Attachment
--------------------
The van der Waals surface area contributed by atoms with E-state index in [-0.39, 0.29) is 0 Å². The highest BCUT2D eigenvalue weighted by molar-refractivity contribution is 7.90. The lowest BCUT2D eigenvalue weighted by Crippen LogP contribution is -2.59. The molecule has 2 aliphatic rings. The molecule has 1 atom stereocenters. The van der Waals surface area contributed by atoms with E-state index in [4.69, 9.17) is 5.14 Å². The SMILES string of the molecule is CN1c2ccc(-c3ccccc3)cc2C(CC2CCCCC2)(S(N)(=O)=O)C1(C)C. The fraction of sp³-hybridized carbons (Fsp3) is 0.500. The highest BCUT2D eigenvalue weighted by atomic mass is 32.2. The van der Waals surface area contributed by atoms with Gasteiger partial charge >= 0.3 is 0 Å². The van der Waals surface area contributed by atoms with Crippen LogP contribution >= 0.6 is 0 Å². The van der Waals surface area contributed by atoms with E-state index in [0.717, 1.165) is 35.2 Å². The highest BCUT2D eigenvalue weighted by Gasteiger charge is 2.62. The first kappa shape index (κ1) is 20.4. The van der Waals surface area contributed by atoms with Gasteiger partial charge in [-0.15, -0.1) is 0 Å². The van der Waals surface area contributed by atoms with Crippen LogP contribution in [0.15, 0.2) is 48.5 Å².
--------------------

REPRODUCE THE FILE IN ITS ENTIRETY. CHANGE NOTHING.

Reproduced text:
The van der Waals surface area contributed by atoms with E-state index in [-0.39, 0.29) is 0 Å². The highest BCUT2D eigenvalue weighted by molar-refractivity contribution is 7.90. The lowest BCUT2D eigenvalue weighted by Crippen LogP contribution is -2.59. The molecule has 2 aliphatic rings. The molecule has 1 atom stereocenters. The van der Waals surface area contributed by atoms with E-state index in [4.69, 9.17) is 5.14 Å². The SMILES string of the molecule is CN1c2ccc(-c3ccccc3)cc2C(CC2CCCCC2)(S(N)(=O)=O)C1(C)C. The fraction of sp³-hybridized carbons (Fsp3) is 0.500. The highest BCUT2D eigenvalue weighted by atomic mass is 32.2. The van der Waals surface area contributed by atoms with Gasteiger partial charge >= 0.3 is 0 Å². The van der Waals surface area contributed by atoms with Crippen LogP contribution >= 0.6 is 0 Å². The van der Waals surface area contributed by atoms with E-state index in [0.717, 1.165) is 35.2 Å². The highest BCUT2D eigenvalue weighted by Gasteiger charge is 2.62. The first kappa shape index (κ1) is 20.4. The van der Waals surface area contributed by atoms with Gasteiger partial charge in [-0.15, -0.1) is 0 Å². The van der Waals surface area contributed by atoms with Crippen LogP contribution in [0.15, 0.2) is 48.5 Å².